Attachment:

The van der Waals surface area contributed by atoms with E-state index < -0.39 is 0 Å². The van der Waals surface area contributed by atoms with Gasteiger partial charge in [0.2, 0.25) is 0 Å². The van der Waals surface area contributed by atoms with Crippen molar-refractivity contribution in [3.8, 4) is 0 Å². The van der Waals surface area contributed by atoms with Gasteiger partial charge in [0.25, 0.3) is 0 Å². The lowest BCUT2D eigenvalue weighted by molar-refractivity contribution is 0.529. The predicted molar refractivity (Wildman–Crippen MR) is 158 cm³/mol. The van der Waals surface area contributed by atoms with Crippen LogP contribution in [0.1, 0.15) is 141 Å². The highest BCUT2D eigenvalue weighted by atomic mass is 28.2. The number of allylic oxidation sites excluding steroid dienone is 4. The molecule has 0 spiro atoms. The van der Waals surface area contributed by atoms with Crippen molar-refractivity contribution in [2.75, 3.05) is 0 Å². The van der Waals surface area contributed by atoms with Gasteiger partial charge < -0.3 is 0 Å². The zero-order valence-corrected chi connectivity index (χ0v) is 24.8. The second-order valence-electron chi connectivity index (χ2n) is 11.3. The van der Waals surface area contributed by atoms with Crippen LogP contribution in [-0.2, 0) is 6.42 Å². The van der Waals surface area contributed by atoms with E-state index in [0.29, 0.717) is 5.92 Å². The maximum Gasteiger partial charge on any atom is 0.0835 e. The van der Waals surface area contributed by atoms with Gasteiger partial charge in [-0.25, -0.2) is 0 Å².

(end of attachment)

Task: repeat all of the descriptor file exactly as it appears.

The van der Waals surface area contributed by atoms with E-state index < -0.39 is 0 Å². The van der Waals surface area contributed by atoms with Gasteiger partial charge in [0.2, 0.25) is 0 Å². The van der Waals surface area contributed by atoms with Crippen molar-refractivity contribution in [3.8, 4) is 0 Å². The van der Waals surface area contributed by atoms with Gasteiger partial charge in [0.25, 0.3) is 0 Å². The lowest BCUT2D eigenvalue weighted by molar-refractivity contribution is 0.529. The predicted molar refractivity (Wildman–Crippen MR) is 158 cm³/mol. The van der Waals surface area contributed by atoms with Crippen LogP contribution in [0.1, 0.15) is 141 Å². The highest BCUT2D eigenvalue weighted by atomic mass is 28.2. The number of allylic oxidation sites excluding steroid dienone is 4. The molecule has 0 spiro atoms. The van der Waals surface area contributed by atoms with Crippen molar-refractivity contribution in [2.75, 3.05) is 0 Å². The van der Waals surface area contributed by atoms with Gasteiger partial charge < -0.3 is 0 Å². The zero-order valence-corrected chi connectivity index (χ0v) is 24.8. The second-order valence-electron chi connectivity index (χ2n) is 11.3. The van der Waals surface area contributed by atoms with Crippen LogP contribution in [-0.2, 0) is 6.42 Å². The van der Waals surface area contributed by atoms with E-state index in [0.29, 0.717) is 5.92 Å². The maximum Gasteiger partial charge on any atom is 0.0835 e. The van der Waals surface area contributed by atoms with Gasteiger partial charge in [-0.25, -0.2) is 0 Å².